Sunday, June 19, 2016

Book Review: The Scorpion Rules

Title: The Scorpion Rules (Prisoners of Peace, Book 1)
Author: Erin Bow
Genre: YA, Dystopian Science Fiction

(Note: This is one of two books my friend Rita—the queen of YA fantasy romance—gave me to help me relax after a stressful April. A big shout out to her for the recommendations.)


“Did you know the man who invented the atomic bomb once said that keeping peace through deterrence was like keeping two scorpions in one bottle?…All I did was invent the bottle.”

World peace requires certain sacrifices. Princess Greta Gustafen Stuart of the Pan Polar Confederacy just happens to be one of them. A “Child of Peace,” she’s held hostage by the AI overlord Talis. Should her mother, the ruler of what used to be Canada, go to war, Greta will die. And war is coming. The broken remnants of America are in terrible need of water—water Greta’s mother has, but refuses to give. 

And then Elian arrives. The grandson of the general of the Cumberland Alliance, he ought to be her mortal enemy. But his infectious laugh wins her over and his defiant spirit awakens her to the injustice in their lives. Will Greta continue to accept the Scorpion Rules? Or will she find the courage to smash the bottle?


I began reading with certain assumptions about YA Dystopian fiction in mind. This book blew them out of the water.  

Assumption #1: I expected shoddy world-building.

Or, not shoddy, per say, but vague. In my experience, Dystopian fiction is an excuse to mash-up advanced technology with a primitive way of life. That initially seemed to be the case with The Scorpion Rules. In a world with robot proctors and advanced healing technology, why do the children spend most of their day weeding gardens and tending goats?

It is perhaps a strange thing that the children of kings and presidents should concern themselves with the sex lives of a herd of milch goats, but come the end of August, it was time to do just that.

There are reasons, though—the same reasons, it turns out, that people are going back to organic farming. This is a world where over-consumption has damaged the earth so much that Talis, the AI overlord, has forced the people into a sustainable lifestyle. The Precepture—the bubble community of hostage children—is meant to be a model of “environmental rationalism,” so it possible that Greta and her friends are expected to live an extreme agrarian lifestyle most people don’t have to deal with.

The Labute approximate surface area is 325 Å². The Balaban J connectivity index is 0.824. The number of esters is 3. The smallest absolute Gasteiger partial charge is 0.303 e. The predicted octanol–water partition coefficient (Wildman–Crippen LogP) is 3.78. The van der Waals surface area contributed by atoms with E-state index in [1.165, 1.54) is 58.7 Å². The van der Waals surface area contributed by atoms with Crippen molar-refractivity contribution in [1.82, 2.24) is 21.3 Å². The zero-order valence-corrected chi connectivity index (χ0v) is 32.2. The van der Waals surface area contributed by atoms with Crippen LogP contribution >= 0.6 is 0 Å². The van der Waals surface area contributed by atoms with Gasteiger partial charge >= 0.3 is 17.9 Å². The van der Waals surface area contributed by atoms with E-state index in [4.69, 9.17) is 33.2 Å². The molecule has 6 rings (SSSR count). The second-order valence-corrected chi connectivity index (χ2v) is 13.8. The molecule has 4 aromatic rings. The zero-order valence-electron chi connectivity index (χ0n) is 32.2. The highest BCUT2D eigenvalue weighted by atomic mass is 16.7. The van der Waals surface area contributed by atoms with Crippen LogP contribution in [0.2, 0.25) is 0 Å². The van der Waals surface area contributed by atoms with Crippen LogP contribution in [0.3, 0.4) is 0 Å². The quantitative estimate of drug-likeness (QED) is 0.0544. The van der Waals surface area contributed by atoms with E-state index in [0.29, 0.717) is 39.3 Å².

Plus, I liked the goats. The Goat Wars was one of my favorite parts of the story. 

It turned out the nanny goats had nosed the gate open and were heading for the melon patch. Now, among the children of Peace, melons are almost everyone’s favorite, because of the way they have to be eaten as fast as they come in. …So everyone who was out was keen to protect the patch. …The cohort of fourteen- and fifteen-year-olds, who’d been waging war against the quackweed in the newly planted kale beds, picked up their hoes and headed over at the quick march, as orderly as a Roman legion.

As the plot progresses, it turns out that both the low-tech farm and the high-tech robots have pivotal roles to play. The world may seem contradictory at times, but it feels genuine and there is a reason for it. Elements of setting, in other words, are not cherry-picked for color. The world functions as a cohesive whole.

Assumption #2: I expected a love triangle.

And yes, this book has one.

“You’re royalty, Greta. A celebrity. Like—like Guinevere.”

 Da-Xie actually laughed aloud. “Guinevere!”

But it didn’t go where I expected. At all.

Elian swung the empty [potato] riddle in one hand and looked from Atta to Grego. “If she’s Guinevere, that makes you two Lancelot and Arthur. Which one’s which?”

It’s not just that I completely mis-guessed who Greta ended up with. The relationship itself was tested in ways I’d never have foreseen, and the future of Greta and her love interest was ambiguous. For those who want a neat little happily-ever-after wrapped in a bow… well, sorry, this isn’t for you. Love is a lot more complicated than that.

Assumption #3: I expected an action-packed ending. 

Don't get me wrong. There is fighting, violence, and high-stakes action that hits about the middle of the book. But the ending—the actual ending—was slow-paced, thoughtful, and character-driven.

We could have talked about any number of things—the work of the garden, the work of the classroom, the recent revolutions in Sidney’s part of the world… We didn’t, though. There are so few moments of quiet. And what is prettier than an apple orchard in summer? The grey and ordered trunks, the sharp-sweet taste of under-ripe apples… We let them conjure a mood of peace and tender-heartedness.

It was also unexpected. Not to say that the ending came out of nowhere or threw out a big twist. About three-fourths of the way through, you know what’s going to happen and it works with what’s been set-up. It’s just that, for me, as a writer, after reading the jacket and the first page, I already have ideas about where the story will go, and this time, I was dead wrong.

On the whole, I found the book to be a thought-provoking meditation on the nature of war and peace and the sacrifices we make. It was deeper and better researched than a lot of other YA I’ve encountered. At the same time, I did enjoy it. I loved the description of the world, I loved the characters, I loved the slow-simmering tension

…and I loved the stupid, stupid goats.

No comments:

Post a Comment